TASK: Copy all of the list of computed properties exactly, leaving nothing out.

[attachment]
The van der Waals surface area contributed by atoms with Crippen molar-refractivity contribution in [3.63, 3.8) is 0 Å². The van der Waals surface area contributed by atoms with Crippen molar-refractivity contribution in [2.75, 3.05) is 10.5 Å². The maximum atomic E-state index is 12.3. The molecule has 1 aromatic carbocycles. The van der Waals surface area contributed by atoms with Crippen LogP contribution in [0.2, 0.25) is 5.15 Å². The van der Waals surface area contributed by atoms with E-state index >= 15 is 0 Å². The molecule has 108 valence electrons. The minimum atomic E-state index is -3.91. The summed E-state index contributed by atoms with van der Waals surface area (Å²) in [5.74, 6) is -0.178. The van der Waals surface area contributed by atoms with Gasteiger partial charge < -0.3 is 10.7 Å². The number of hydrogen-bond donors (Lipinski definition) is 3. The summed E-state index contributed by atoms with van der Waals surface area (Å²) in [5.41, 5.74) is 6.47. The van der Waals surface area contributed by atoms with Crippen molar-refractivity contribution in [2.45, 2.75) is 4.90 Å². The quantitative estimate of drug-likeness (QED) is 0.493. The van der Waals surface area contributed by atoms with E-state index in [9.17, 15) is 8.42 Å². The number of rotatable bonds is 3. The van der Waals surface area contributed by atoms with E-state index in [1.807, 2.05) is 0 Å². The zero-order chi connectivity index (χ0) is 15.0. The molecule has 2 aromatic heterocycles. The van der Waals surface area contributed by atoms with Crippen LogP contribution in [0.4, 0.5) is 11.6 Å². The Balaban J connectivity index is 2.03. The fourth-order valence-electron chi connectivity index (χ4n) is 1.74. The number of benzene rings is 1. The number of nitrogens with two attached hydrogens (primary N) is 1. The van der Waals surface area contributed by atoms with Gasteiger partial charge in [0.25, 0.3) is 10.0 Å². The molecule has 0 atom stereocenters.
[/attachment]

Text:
The van der Waals surface area contributed by atoms with Crippen molar-refractivity contribution in [3.63, 3.8) is 0 Å². The van der Waals surface area contributed by atoms with Crippen molar-refractivity contribution in [2.75, 3.05) is 10.5 Å². The maximum atomic E-state index is 12.3. The molecule has 1 aromatic carbocycles. The van der Waals surface area contributed by atoms with Crippen LogP contribution in [0.2, 0.25) is 5.15 Å². The van der Waals surface area contributed by atoms with E-state index >= 15 is 0 Å². The molecule has 108 valence electrons. The minimum atomic E-state index is -3.91. The summed E-state index contributed by atoms with van der Waals surface area (Å²) in [5.74, 6) is -0.178. The van der Waals surface area contributed by atoms with Gasteiger partial charge < -0.3 is 10.7 Å². The number of hydrogen-bond donors (Lipinski definition) is 3. The summed E-state index contributed by atoms with van der Waals surface area (Å²) in [5.41, 5.74) is 6.47. The van der Waals surface area contributed by atoms with Crippen molar-refractivity contribution in [2.45, 2.75) is 4.90 Å². The quantitative estimate of drug-likeness (QED) is 0.493. The van der Waals surface area contributed by atoms with E-state index in [9.17, 15) is 8.42 Å². The number of rotatable bonds is 3. The van der Waals surface area contributed by atoms with E-state index in [1.807, 2.05) is 0 Å². The zero-order chi connectivity index (χ0) is 15.0. The molecule has 2 aromatic heterocycles. The van der Waals surface area contributed by atoms with Crippen LogP contribution in [0.4, 0.5) is 11.6 Å². The Balaban J connectivity index is 2.03. The fourth-order valence-electron chi connectivity index (χ4n) is 1.74. The number of benzene rings is 1. The number of nitrogens with two attached hydrogens (primary N) is 1. The van der Waals surface area contributed by atoms with Gasteiger partial charge in [0.25, 0.3) is 10.0 Å². The molecule has 0 atom stereocenters.